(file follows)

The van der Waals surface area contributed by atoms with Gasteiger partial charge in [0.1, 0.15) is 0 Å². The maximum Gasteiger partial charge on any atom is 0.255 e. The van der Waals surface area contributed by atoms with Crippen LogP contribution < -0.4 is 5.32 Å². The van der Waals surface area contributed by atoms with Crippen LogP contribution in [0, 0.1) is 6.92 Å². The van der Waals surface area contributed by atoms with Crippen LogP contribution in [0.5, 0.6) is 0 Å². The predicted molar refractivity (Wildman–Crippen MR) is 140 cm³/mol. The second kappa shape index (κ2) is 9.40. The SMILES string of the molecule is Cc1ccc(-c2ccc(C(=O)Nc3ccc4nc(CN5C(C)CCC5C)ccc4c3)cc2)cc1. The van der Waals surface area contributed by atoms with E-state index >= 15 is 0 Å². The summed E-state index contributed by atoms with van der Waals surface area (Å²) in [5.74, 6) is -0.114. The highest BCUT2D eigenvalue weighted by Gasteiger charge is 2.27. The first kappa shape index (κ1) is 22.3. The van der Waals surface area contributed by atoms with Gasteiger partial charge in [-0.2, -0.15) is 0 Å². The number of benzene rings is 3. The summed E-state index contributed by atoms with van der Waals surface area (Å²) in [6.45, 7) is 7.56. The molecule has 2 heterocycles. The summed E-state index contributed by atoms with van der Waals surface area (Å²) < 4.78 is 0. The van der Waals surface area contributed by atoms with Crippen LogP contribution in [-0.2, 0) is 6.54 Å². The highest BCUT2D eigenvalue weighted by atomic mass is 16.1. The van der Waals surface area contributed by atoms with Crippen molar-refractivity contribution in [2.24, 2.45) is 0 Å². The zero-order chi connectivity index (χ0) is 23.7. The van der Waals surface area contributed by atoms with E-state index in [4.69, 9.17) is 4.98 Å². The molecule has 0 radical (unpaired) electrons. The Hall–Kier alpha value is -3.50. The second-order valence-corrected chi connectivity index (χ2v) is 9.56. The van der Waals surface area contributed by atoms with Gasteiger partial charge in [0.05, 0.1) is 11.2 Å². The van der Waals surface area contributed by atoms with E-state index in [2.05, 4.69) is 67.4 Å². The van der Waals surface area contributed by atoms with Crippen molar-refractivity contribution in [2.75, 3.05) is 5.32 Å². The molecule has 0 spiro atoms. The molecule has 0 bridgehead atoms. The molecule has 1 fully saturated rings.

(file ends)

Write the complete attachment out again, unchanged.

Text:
The van der Waals surface area contributed by atoms with Gasteiger partial charge in [0.1, 0.15) is 0 Å². The maximum Gasteiger partial charge on any atom is 0.255 e. The van der Waals surface area contributed by atoms with Crippen LogP contribution < -0.4 is 5.32 Å². The van der Waals surface area contributed by atoms with Crippen LogP contribution in [0, 0.1) is 6.92 Å². The van der Waals surface area contributed by atoms with Crippen LogP contribution in [0.5, 0.6) is 0 Å². The predicted molar refractivity (Wildman–Crippen MR) is 140 cm³/mol. The second kappa shape index (κ2) is 9.40. The SMILES string of the molecule is Cc1ccc(-c2ccc(C(=O)Nc3ccc4nc(CN5C(C)CCC5C)ccc4c3)cc2)cc1. The van der Waals surface area contributed by atoms with E-state index >= 15 is 0 Å². The summed E-state index contributed by atoms with van der Waals surface area (Å²) in [5.74, 6) is -0.114. The highest BCUT2D eigenvalue weighted by Gasteiger charge is 2.27. The first kappa shape index (κ1) is 22.3. The van der Waals surface area contributed by atoms with Gasteiger partial charge in [-0.2, -0.15) is 0 Å². The number of benzene rings is 3. The summed E-state index contributed by atoms with van der Waals surface area (Å²) in [6.45, 7) is 7.56. The molecule has 2 heterocycles. The summed E-state index contributed by atoms with van der Waals surface area (Å²) < 4.78 is 0. The van der Waals surface area contributed by atoms with Crippen LogP contribution in [-0.2, 0) is 6.54 Å². The highest BCUT2D eigenvalue weighted by atomic mass is 16.1. The van der Waals surface area contributed by atoms with Crippen molar-refractivity contribution in [2.24, 2.45) is 0 Å². The zero-order chi connectivity index (χ0) is 23.7. The van der Waals surface area contributed by atoms with E-state index in [4.69, 9.17) is 4.98 Å². The molecule has 0 radical (unpaired) electrons. The Hall–Kier alpha value is -3.50. The second-order valence-corrected chi connectivity index (χ2v) is 9.56. The van der Waals surface area contributed by atoms with Gasteiger partial charge in [0.05, 0.1) is 11.2 Å². The van der Waals surface area contributed by atoms with E-state index in [2.05, 4.69) is 67.4 Å². The van der Waals surface area contributed by atoms with Crippen molar-refractivity contribution in [2.75, 3.05) is 5.32 Å². The molecule has 0 spiro atoms. The molecule has 0 bridgehead atoms. The molecule has 1 fully saturated rings.